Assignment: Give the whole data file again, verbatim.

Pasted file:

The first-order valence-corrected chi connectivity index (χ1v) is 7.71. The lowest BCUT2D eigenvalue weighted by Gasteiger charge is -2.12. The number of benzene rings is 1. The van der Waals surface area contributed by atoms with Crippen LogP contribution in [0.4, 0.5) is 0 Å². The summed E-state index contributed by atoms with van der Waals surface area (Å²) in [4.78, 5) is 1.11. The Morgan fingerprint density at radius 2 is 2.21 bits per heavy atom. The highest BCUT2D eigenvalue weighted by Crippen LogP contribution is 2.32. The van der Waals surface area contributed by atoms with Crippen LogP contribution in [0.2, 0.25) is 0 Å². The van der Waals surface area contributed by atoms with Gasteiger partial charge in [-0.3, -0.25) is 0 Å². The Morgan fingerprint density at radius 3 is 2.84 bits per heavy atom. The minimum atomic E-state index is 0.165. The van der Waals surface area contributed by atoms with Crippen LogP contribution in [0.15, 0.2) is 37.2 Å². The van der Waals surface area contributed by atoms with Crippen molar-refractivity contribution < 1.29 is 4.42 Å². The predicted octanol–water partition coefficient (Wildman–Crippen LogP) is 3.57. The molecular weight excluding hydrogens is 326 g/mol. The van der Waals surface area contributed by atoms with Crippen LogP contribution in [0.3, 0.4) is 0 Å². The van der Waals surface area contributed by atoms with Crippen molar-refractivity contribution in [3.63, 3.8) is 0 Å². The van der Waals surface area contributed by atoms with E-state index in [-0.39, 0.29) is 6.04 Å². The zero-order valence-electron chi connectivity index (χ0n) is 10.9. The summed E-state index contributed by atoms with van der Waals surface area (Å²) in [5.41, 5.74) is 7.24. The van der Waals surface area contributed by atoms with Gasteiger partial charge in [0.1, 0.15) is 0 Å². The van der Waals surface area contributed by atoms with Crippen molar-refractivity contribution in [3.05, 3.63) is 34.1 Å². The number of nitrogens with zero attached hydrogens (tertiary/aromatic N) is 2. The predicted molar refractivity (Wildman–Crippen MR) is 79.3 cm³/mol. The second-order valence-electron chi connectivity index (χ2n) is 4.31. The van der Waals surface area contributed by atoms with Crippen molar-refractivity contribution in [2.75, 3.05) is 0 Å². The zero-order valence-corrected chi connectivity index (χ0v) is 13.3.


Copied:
The first-order valence-corrected chi connectivity index (χ1v) is 7.71. The lowest BCUT2D eigenvalue weighted by Gasteiger charge is -2.12. The number of benzene rings is 1. The van der Waals surface area contributed by atoms with Crippen LogP contribution in [0.4, 0.5) is 0 Å². The summed E-state index contributed by atoms with van der Waals surface area (Å²) in [4.78, 5) is 1.11. The Morgan fingerprint density at radius 2 is 2.21 bits per heavy atom. The highest BCUT2D eigenvalue weighted by Crippen LogP contribution is 2.32. The van der Waals surface area contributed by atoms with Crippen LogP contribution in [0.2, 0.25) is 0 Å². The van der Waals surface area contributed by atoms with Gasteiger partial charge in [-0.3, -0.25) is 0 Å². The Morgan fingerprint density at radius 3 is 2.84 bits per heavy atom. The minimum atomic E-state index is 0.165. The van der Waals surface area contributed by atoms with Crippen LogP contribution in [0.15, 0.2) is 37.2 Å². The van der Waals surface area contributed by atoms with Crippen molar-refractivity contribution < 1.29 is 4.42 Å². The predicted octanol–water partition coefficient (Wildman–Crippen LogP) is 3.57. The molecular weight excluding hydrogens is 326 g/mol. The van der Waals surface area contributed by atoms with Crippen LogP contribution in [0.3, 0.4) is 0 Å². The van der Waals surface area contributed by atoms with Crippen molar-refractivity contribution in [3.63, 3.8) is 0 Å². The van der Waals surface area contributed by atoms with E-state index in [-0.39, 0.29) is 6.04 Å². The zero-order valence-electron chi connectivity index (χ0n) is 10.9. The summed E-state index contributed by atoms with van der Waals surface area (Å²) in [5.41, 5.74) is 7.24. The van der Waals surface area contributed by atoms with Gasteiger partial charge in [0.1, 0.15) is 0 Å². The van der Waals surface area contributed by atoms with Crippen molar-refractivity contribution in [3.05, 3.63) is 34.1 Å². The number of nitrogens with zero attached hydrogens (tertiary/aromatic N) is 2. The predicted molar refractivity (Wildman–Crippen MR) is 79.3 cm³/mol. The second-order valence-electron chi connectivity index (χ2n) is 4.31. The van der Waals surface area contributed by atoms with Crippen molar-refractivity contribution in [2.75, 3.05) is 0 Å². The zero-order valence-corrected chi connectivity index (χ0v) is 13.3.